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Paul Kiesel
Paul Kiesel
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More Foreclosures in California, Nevada and Arizona

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According to the Press-Telegram on Sunday, new statistics will be released later this week showing a huge jump in foreclosed homes across the states of California, Nevada and Arizona. Nevada fairs the worse where one in 11 homeowners will face foreclosure from now through 2009. Arizona and California share about the same strife; one in 18 homes will be foreclosed on in Arizona and one in 20 will suffer the same fate in California.


All of these trends are drastically up from this time last year (over 75 percent greater) and they aren’t expected to ease anytime soon. DataQuick Information Systems predicts that one in 33 homeowners nationwide will be in foreclosure through 2009. The severity of this crisis is obviously hitting California, Nevada and Arizona the hardest. A big reason for a higher foreclosure rate in these three states is due to the fact that about 25 percent of the loans taken out in 2005 and 2006 were subprime loans. As soon as these subprime loans reset (Option ARM loans), the mortgagees who were able to afford and make their payments on time prior to the reset, could no longer afford the loan once their teaser rate payment option switched to a higher rate.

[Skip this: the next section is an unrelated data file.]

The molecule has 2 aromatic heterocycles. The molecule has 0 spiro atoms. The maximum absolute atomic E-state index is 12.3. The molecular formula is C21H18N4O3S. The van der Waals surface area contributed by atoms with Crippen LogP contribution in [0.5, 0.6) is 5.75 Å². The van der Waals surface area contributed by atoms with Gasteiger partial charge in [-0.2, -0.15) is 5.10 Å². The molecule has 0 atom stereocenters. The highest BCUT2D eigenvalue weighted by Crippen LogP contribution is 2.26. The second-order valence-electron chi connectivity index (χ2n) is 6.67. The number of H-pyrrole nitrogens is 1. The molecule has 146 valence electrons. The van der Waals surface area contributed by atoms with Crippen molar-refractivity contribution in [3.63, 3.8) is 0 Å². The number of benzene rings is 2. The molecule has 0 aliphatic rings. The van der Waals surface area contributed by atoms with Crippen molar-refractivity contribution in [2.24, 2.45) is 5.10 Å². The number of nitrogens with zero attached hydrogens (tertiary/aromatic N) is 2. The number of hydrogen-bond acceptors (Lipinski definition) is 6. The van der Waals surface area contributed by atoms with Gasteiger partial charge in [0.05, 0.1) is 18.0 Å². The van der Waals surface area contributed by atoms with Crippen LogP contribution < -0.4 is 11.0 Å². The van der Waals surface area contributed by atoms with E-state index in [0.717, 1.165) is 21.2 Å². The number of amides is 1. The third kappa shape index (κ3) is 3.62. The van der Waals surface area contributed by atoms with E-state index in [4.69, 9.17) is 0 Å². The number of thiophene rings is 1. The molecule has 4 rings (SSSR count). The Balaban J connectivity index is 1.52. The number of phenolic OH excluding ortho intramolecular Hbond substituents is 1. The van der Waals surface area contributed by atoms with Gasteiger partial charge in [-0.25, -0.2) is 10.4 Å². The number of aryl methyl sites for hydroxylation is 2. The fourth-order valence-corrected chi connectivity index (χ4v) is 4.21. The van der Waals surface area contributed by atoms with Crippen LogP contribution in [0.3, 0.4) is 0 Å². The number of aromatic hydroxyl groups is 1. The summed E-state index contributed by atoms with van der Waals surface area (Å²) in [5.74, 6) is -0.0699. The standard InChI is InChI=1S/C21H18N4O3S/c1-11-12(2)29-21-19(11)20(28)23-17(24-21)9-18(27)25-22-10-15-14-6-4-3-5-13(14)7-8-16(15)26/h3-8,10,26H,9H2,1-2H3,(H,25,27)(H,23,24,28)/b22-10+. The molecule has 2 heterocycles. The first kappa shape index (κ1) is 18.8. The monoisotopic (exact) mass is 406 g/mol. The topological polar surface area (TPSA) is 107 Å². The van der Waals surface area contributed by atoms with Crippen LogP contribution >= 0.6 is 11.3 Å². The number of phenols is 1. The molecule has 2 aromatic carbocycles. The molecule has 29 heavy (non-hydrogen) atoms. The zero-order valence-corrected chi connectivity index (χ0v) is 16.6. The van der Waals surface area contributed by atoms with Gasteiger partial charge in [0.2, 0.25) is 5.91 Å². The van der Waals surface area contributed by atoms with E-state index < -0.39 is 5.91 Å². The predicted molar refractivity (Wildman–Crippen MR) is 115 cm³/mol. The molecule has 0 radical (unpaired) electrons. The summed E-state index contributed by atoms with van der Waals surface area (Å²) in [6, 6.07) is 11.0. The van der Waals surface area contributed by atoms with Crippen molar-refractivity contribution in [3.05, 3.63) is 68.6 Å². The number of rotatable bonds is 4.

However, foreclosure statistics that are released later this week will not necessarily include all underwater mortgages, meaning the trend of foreclosures could rise even further, because many homeowners are finding out it is more beneficial to them to just walk away from a loan that is greater than the value of their home, as the government has been dragging its heels in finding a solution or solutions in mitigating the subprime crisis. It’ll be interesting to see if and when the attention is finally turned to the TILA agreements that were used in executing a majority of these subprime Option ARM loans, which practially allowed this economic storm to commence.